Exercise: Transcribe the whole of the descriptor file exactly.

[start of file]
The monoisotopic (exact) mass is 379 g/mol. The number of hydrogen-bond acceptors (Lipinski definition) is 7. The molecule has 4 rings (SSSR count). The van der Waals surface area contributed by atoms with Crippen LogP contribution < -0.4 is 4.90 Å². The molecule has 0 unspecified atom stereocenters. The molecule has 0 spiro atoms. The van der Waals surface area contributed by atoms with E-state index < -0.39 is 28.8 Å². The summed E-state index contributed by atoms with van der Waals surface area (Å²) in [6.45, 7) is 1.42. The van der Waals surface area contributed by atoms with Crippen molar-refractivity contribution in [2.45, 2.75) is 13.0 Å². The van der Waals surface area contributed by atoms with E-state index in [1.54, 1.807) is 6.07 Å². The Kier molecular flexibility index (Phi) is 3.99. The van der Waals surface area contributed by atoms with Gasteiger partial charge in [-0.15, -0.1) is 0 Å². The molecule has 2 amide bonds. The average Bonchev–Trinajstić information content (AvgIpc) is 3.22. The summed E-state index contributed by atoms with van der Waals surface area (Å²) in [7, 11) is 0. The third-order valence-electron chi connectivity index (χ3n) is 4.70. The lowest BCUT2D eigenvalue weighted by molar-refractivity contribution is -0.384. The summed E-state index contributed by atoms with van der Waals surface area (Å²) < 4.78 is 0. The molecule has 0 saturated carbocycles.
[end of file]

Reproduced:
The monoisotopic (exact) mass is 379 g/mol. The number of hydrogen-bond acceptors (Lipinski definition) is 7. The molecule has 4 rings (SSSR count). The van der Waals surface area contributed by atoms with Crippen LogP contribution < -0.4 is 4.90 Å². The molecule has 0 unspecified atom stereocenters. The molecule has 0 spiro atoms. The van der Waals surface area contributed by atoms with E-state index < -0.39 is 28.8 Å². The summed E-state index contributed by atoms with van der Waals surface area (Å²) in [6.45, 7) is 1.42. The van der Waals surface area contributed by atoms with Crippen molar-refractivity contribution in [2.45, 2.75) is 13.0 Å². The van der Waals surface area contributed by atoms with E-state index in [1.54, 1.807) is 6.07 Å². The Kier molecular flexibility index (Phi) is 3.99. The van der Waals surface area contributed by atoms with Gasteiger partial charge in [-0.15, -0.1) is 0 Å². The molecule has 2 amide bonds. The average Bonchev–Trinajstić information content (AvgIpc) is 3.22. The summed E-state index contributed by atoms with van der Waals surface area (Å²) in [7, 11) is 0. The third-order valence-electron chi connectivity index (χ3n) is 4.70. The lowest BCUT2D eigenvalue weighted by molar-refractivity contribution is -0.384. The summed E-state index contributed by atoms with van der Waals surface area (Å²) < 4.78 is 0. The molecule has 0 saturated carbocycles.